Posted 8 years, 10 months ago.

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Jailbreaking my iPhone

So I finally took the time to research how to jailbreak my iPhone a few weeks back, and I thought that I would make a post on some of the cool apps that you can get from a jailbroken iPhone that you can’t get from the apple store.  Mine was jailbroke using tools found here.

Cydia
Cydia is the “hacked iPhone’s” replacement to the app store.  While the app store remains fully functional, Cydia allows users to search far more apps, as you bypass the fees that Apple charges to let programmers sell their software within Apple’s app store, and also allows you to get blocked apps, suck as GV Voice, which I’ll discuss later.

Cydia iPhone App

SBSettings
This is perhaps the most useful app that I’ve found.  You simply swipe your finger across the top of your iPhone’s display and it lists several frequently accessed settings that you can flip on/off with a single touch, much easier than going through a series of settings menu.  Most helpful is the ability to turn off 3g when I’m on campus, since we have Wifi, no need to waste the battery.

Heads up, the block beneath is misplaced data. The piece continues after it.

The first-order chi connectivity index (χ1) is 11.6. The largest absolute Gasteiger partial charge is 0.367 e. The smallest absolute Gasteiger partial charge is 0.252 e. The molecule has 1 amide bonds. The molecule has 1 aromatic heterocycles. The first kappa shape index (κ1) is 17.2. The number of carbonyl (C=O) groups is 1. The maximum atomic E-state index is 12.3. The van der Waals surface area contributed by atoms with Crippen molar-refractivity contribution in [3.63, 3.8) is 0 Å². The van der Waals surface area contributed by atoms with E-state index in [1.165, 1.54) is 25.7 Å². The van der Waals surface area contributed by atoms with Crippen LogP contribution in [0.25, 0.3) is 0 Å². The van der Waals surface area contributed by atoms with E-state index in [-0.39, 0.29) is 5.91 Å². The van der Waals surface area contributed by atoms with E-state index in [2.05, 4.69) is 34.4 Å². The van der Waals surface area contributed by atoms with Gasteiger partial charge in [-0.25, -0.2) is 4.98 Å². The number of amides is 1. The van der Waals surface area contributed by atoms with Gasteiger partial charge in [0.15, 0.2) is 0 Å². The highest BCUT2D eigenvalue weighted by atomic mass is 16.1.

SB Settings iPhone App

GV Mobile
GV Mobile enables you to use your Google Voice account to text message free, as well as place calls.  The nice part about this, is that it prevents people from seeing your real phone number.  This is helpful to those of us who have 2 or more phone numbers, as limiting everyone to only your Google Voice number empowers you to switch which phone all calls go to, screen calls, receive SMS via the internet, as well as block certain numbers at certain times of day.

GV Mobile iPhone App

Posted 8 years, 11 months ago.